There once was a time where wrestling was shielded from the public.
Faces were faces and heels were heels, never would the two sides be caught out together, nor would they break their character under any circumstances.
Fans were emotionally invested and really bought into the story lines. They looked at wrestling as a sport similar to boxing, except with a story line. In fact, newspapers left a spot for results in their sports section, allowing fans to follow their favorite wrestler, like they would their hometown team.
Even in the mid-to-late 90's fans were still all in, as during an nWo takeover segment, fans called police as they believed Kevin Nash and company were assaulting WCW wrestlers in real life. Let's not forget the Austin/McMahon feud, this was when wrestling was at an all-time high as fans bought into the idea of being able to take down their boss.
Enter the turn of the century, the Internet was still in it's infancy and just about everyone had a web-site to blog about what they wished. This was a huge phenomenon, as wrestling fans clambered to read their favorite web-site and learn of the latest backstage news.
Some of it was accurate, while most never came to fruition. A few years down the line Myspace was created and fans created pages for their favorite wrestlers. These pages usually consisted of match, injury updates and rumors of what was in store for this wrestler.
Once Facebook became mainstream and bigger than MySpace, wrestlers being human bought into the social media aspect. As they created pages for friends and fans to follow along. These pages gave a some insight to the wrestlers private lives, but was mostly used to promote upcoming appearances.
Then in 2006, Twitter was created, allowing anyone to give instant updates about anything the please. Only a few years would pass and Twitter would become the next big thing for social media. Everyone from A-list celebrities to truck drivers were tweeting and the wrestling world noticed.
By and by, one wrestler after the other flocked to the site and created their account. Some have used it to stay in touch with fans while others have abused it and it's cost them dearly.
2010 and 2011, were big years for wrestlers to join Twitter. Guys like Jeremy Borash, use it to promote TNA and give fans news direct from TNA. While Matt Hardy used it to not only get his release from WWE, but also to land his new gig at TNA.
Both of these examples have proved to be attractive for fans. As they enjoy hearing things direct from the people they follow.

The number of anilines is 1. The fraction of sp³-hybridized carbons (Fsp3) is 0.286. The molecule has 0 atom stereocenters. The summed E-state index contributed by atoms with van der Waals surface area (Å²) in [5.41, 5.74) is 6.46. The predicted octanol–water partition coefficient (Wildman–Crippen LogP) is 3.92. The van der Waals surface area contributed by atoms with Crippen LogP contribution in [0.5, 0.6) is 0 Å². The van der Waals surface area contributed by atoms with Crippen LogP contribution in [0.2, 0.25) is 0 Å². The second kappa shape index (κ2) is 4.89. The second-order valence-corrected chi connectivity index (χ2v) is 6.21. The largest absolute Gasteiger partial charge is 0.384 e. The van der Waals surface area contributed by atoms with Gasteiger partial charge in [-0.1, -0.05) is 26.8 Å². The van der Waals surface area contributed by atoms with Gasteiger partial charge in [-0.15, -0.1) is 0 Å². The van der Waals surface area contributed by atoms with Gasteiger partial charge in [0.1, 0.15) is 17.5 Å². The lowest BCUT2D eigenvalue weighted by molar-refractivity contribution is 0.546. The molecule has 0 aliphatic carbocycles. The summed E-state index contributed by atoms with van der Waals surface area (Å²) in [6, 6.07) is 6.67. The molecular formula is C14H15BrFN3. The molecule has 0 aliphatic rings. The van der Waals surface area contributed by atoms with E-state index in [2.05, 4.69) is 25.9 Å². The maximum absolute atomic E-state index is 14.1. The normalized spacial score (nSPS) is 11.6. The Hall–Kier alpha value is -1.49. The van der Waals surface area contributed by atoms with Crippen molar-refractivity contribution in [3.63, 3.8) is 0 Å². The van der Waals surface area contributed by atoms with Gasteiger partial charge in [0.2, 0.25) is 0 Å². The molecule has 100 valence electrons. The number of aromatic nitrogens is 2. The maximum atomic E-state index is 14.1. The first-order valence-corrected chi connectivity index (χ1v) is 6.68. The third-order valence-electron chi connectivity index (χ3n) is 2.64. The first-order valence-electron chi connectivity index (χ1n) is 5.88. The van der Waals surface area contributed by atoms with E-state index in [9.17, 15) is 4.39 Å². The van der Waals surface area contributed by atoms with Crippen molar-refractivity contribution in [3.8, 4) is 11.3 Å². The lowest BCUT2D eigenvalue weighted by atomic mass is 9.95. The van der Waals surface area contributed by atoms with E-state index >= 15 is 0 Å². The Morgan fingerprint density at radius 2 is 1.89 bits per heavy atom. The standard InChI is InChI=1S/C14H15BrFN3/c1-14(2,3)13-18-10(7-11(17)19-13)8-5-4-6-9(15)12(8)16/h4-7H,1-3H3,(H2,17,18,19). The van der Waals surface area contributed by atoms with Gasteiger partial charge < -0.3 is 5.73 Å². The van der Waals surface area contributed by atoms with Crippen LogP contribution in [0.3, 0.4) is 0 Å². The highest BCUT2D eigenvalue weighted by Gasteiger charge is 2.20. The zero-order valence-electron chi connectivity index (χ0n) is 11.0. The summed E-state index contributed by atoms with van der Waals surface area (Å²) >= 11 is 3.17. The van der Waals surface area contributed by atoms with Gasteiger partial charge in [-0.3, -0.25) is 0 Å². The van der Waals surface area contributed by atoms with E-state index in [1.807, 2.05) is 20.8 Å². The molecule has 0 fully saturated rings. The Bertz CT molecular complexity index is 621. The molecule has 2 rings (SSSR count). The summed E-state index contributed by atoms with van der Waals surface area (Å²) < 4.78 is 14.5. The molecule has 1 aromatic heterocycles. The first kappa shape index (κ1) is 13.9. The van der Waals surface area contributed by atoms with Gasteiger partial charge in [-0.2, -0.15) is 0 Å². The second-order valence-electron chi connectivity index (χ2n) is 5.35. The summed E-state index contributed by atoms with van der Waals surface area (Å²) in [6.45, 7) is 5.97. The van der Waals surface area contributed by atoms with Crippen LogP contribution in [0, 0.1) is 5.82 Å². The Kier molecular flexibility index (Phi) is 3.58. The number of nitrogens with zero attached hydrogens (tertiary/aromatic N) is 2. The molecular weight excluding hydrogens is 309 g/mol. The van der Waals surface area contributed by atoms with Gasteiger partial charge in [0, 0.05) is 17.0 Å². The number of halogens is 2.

Enter TNA mid-carder Jesse Neal, the former military man, is an active tweeter and recently let his fans in on his financial situation. This caused quite a stir on the Internet as many people criticized his employer TNA for not taking care of him.
Neal quickly took to the defense by deleting the tweet and claiming that he was not in as bad of shape as he previously mentioned.
A new trend that has been starting is the twitter war, many wrestlers have been following that trend. Recently, Gail Kim and Melina took to Twitter to bash each other publicly. The verdict is out if this is real or a publicity stunt. Joining the twitter war ranks are legends Hulk Hogan and Ultimate Warrior. Warrior lately has had it in for Hogan and is looking to set the record straight.
Many fans have also become jaded, which is another issue with having so much access to wrestlers. In some cases, the fans loathe the wrestlers they once cheered. As they have been let in so much to that persons life, they found the wrestlers real persona appalling.
However, their is definitely an upside for wrestlers and social media. Most fans, have never been this close to their favorite wrestlers. In some cases, they get to find out things that have never been revealed or hear stories directly from the source.
Which has definitely opened up the backstage curtain, revealing a whole new side that fans have never seen. Now fans get to see both "faces" and "heels" hanging out with each other and cross-promote events.
So the question here is, has social media helped or hindered the state of wrestling as we know it?
Personally, as an old-school wrestling fan, I am a bit torn on the situation. The 2000's has ushered in a new form of wrestling that involves shorter matches, more talking, less production pieces, and story-telling overall has taken a hit.
I honestly, don't remember the last time I watched a match and was emotionally invested. I feel fans have been let in way too much and now know more than they should.
This knowledge has affecting programming, as the WWE has changed story-lines, because they were leaked. Most of the time the rewritten version is not well planned or thought out, due to the last minute change.
I am not against social media, I just feel that certain things need to be reeled in a bit so we as fans can use our imagination again and enjoy the product.
What are your thoughts? Do you enjoy the social media aspect? Or do you wish you knew less about some of your favorite wrestlers?